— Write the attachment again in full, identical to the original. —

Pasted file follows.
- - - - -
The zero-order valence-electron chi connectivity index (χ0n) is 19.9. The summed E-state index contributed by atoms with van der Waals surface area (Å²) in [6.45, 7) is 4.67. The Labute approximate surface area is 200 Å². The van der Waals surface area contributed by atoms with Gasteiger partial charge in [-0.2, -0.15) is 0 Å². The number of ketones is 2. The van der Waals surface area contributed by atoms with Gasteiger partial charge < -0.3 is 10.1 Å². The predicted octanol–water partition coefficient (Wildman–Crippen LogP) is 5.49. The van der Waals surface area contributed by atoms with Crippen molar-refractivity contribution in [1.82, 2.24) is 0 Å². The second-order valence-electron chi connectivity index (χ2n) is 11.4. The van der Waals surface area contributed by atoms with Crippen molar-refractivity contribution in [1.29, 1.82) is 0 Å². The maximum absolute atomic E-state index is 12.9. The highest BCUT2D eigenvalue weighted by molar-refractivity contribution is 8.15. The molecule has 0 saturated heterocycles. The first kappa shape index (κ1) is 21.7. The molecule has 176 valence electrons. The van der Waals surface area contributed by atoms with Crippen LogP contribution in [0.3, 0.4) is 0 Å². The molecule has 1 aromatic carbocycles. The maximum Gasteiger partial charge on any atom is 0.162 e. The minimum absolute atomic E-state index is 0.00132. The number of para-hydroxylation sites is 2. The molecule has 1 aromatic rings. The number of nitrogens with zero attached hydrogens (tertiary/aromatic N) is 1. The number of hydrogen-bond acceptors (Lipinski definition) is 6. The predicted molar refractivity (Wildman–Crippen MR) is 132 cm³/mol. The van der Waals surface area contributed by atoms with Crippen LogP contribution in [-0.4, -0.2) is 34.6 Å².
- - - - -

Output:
The zero-order valence-electron chi connectivity index (χ0n) is 19.9. The summed E-state index contributed by atoms with van der Waals surface area (Å²) in [6.45, 7) is 4.67. The Labute approximate surface area is 200 Å². The van der Waals surface area contributed by atoms with Gasteiger partial charge in [-0.2, -0.15) is 0 Å². The number of ketones is 2. The van der Waals surface area contributed by atoms with Gasteiger partial charge < -0.3 is 10.1 Å². The predicted octanol–water partition coefficient (Wildman–Crippen LogP) is 5.49. The van der Waals surface area contributed by atoms with Crippen molar-refractivity contribution in [1.82, 2.24) is 0 Å². The second-order valence-electron chi connectivity index (χ2n) is 11.4. The van der Waals surface area contributed by atoms with Crippen molar-refractivity contribution in [1.29, 1.82) is 0 Å². The maximum absolute atomic E-state index is 12.9. The highest BCUT2D eigenvalue weighted by molar-refractivity contribution is 8.15. The molecule has 0 saturated heterocycles. The first kappa shape index (κ1) is 21.7. The molecule has 176 valence electrons. The van der Waals surface area contributed by atoms with Crippen LogP contribution in [0.3, 0.4) is 0 Å². The molecule has 1 aromatic carbocycles. The maximum Gasteiger partial charge on any atom is 0.162 e. The minimum absolute atomic E-state index is 0.00132. The number of para-hydroxylation sites is 2. The molecule has 1 aromatic rings. The number of nitrogens with zero attached hydrogens (tertiary/aromatic N) is 1. The number of hydrogen-bond acceptors (Lipinski definition) is 6. The predicted molar refractivity (Wildman–Crippen MR) is 132 cm³/mol. The van der Waals surface area contributed by atoms with Crippen LogP contribution in [-0.4, -0.2) is 34.6 Å².